Iraqi Prime Minister Haider al-Abadi has declared the end to the country’s war against the Islamic State of Iraq and the Levant (ISIL, also known as ISIS) group.
“Our forces are in complete control of the Iraqi-Syrian border and I therefore announce the end of the war against Daesh,” al-Abadi told a conference in Baghdad on Saturday, using the Arabic acronym for ISIL.
The announcement followed the recapture of Rawa, one of the last remaining ISIL-held towns, in November.
Since then, Iraqi forces had been fighting to retake the small pockets in the border area that were still under ISIL control.
Earlier on Saturday, senior military commander Lt General Abdul Ameer Rasheed Yarallah had announced the end of the fight against ISIL saying that “all Iraqi lands are liberated from terrorist Daesh gangs and our forces completely control the international Iraqi-Syrian borders”.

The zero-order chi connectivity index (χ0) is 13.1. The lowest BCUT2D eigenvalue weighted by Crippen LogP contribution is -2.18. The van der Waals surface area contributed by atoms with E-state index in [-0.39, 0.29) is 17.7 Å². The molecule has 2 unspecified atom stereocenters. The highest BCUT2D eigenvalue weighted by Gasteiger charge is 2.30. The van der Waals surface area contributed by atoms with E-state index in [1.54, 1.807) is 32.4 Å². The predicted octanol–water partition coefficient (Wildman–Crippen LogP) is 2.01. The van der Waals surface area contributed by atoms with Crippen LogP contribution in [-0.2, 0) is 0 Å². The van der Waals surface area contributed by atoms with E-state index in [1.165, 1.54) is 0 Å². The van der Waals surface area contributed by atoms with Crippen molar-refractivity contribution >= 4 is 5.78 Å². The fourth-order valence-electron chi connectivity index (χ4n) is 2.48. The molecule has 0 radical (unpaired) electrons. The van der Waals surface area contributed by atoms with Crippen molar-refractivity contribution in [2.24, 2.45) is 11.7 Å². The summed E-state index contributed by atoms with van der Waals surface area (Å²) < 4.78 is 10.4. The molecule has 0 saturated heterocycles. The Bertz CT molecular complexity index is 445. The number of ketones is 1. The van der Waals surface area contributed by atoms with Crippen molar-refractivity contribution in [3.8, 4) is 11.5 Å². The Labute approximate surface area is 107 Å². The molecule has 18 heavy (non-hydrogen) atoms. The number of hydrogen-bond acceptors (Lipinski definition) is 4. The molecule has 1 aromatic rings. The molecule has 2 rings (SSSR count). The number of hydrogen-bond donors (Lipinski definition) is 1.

Just six months ago, ISIL still controlled vast expanses of territory, including major cities, on both sides of the Iraq-Syria border.
The quick advance by ISIL in Iraq began in 2014.
The group captured important cities like Mosul, Ramadi and Fallujah.
In early November, Iraqi forces announced the recapture of al-Qaim, ISIL’s last border stronghold in the country.
Saturday’s announcement marks the end of the three-year war to drive ISIL out of Iraq.
Brett McGurk, US special envoy for the coalition against ISIL, congratulated Iraq on Twitter.
“We congratulate the prime minister and all the Iraqi people on this significant achievement, which many though impossible,” McGurk said.
The Global Coalition, which as been supporting Iraqi forces in their fighter against ISIL, added that it will continue to “stand by them [Iraqis] as they set the conditions for a secure and prosperous future [in] Iraq”.
Last month, al-Abadi said that the losses from the war against ISIL had cost $100bn.